Whether you’re a homeowner or a renter, it’s not a secret that high housing costs make it difficult to pay for basic necessities, especially with wages remaining relatively stagnant. But when compared, renters do have it worse. According to the Urban Institute, renters are less able to weather financial emergencies. And even worse, families are foregoing basic needs just to keep a roof over their heads. Even more reason to continue fighting for increased funding of rental assistance programs and other support services. 

Wells Fargo is still in repayment of its karmic debt, this time with an announced philanthropic partnership with Washington D.C. The bank is among several of the nation’s biggest that have increased their philanthropy over the past few years, and their $1.5 billion investment will be in small business development, affordable housing, and community development focused in a few of D.C.’s lower-income wards, as well as grants to several existing nonprofit community organizations.

Can cleaning up vacant and abandoned properties reduce youth and family violence? There are various studies that highlight the positive effects of rehabilitating distressed properties and cleaning up vacant lots (more about this in our new issue, where we take an in-depth look at the vacancy crisis in the U.S.), but there hasn’t been a study that specifically focuses on youth and family violence. That is until now. Tulane University received a $2.3 million grant to test the theory in New Orleans. We’ll be keeping our eyes on that.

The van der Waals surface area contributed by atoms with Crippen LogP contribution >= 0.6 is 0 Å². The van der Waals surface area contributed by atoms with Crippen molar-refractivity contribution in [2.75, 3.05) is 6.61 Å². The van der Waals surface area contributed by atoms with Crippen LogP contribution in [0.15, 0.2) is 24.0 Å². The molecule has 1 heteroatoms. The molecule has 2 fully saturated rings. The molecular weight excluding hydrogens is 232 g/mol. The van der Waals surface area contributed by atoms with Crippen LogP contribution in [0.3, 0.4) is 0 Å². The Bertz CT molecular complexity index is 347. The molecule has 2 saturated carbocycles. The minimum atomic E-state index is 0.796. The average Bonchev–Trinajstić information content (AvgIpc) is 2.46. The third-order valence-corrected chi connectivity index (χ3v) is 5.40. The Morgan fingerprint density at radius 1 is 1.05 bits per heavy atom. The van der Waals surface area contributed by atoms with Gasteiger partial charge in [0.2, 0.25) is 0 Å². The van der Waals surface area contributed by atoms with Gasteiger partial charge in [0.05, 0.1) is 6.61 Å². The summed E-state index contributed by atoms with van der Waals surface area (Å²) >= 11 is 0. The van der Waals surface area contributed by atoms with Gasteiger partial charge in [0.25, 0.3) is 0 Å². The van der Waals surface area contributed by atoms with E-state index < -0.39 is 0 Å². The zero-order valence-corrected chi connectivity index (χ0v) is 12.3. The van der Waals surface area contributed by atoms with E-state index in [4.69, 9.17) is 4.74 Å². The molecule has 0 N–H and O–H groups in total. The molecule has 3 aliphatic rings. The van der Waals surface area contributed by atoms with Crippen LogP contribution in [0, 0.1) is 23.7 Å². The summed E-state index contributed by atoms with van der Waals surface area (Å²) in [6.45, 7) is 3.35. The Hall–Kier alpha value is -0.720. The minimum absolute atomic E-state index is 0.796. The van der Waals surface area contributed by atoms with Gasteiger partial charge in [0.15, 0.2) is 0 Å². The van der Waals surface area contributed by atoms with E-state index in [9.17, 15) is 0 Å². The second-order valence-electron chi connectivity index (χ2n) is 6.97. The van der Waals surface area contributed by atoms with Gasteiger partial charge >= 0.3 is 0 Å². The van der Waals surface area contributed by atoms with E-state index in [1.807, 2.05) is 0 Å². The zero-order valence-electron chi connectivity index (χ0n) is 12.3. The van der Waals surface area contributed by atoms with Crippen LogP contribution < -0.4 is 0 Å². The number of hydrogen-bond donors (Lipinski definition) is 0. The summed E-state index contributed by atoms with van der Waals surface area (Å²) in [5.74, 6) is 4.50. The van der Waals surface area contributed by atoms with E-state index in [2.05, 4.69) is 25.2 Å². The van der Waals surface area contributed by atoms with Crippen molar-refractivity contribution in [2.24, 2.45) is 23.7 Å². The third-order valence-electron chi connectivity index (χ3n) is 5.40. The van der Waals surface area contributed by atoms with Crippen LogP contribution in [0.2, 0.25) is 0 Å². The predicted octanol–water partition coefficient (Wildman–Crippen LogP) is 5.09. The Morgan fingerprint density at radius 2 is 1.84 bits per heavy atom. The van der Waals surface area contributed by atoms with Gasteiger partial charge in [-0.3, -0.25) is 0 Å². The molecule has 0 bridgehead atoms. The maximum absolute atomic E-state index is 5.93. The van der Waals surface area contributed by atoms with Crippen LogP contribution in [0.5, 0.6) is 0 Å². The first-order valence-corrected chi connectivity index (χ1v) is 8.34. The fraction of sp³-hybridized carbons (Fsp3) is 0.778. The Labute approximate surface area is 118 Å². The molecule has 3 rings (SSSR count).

A public health crisis? Because of what’s happened—and is still happening—in Flint, when we hear public officials announce that a municipality’s water is safe to drink, we take the statement with a grain of salt. What’s happening now in Newark, New Jersey, further proves why residents are wary of those types of proclamations. Top officials in the city denied there was a lead problem for more than a year until a new study found that to be false. And the news is getting worse: a potentially cancer-causing contaminant is also flowing through the drinking water. Newark, which serves more than 500,000 customers, sells its water to eight other municipalities in the state. While the problem might not be as serious as in Flint, it’s still a health crisis that officials need to address immediately.

Now for some good news: Veteran homelessness is down nearly 50 percent since 2010. The U.S. Department of Housing and Urban Development attributes the drop to the VASH program, which enables housing rental assistance and provides essential case management and clinical services through the Veterans Administration. Read our latest piece about efforts to house homeless vets in housing cooperatives.  

Without digging deeper into the details of the country’s low unemployment numbers, one might think things are fine—getting better, even. While it may be true that less people are without jobs, we know from our work that many within these numbers are either underemployed or working multiple jobs. And part of that larger number is the number that’s always there, but spoken of less often—Black unemployment, which is historically several points higher than the national average. An Economic Policy Institute report found that even though the unemployment rate for African Americans is at or below pre-recession levels, it is still twice as high as the white unemployment rate.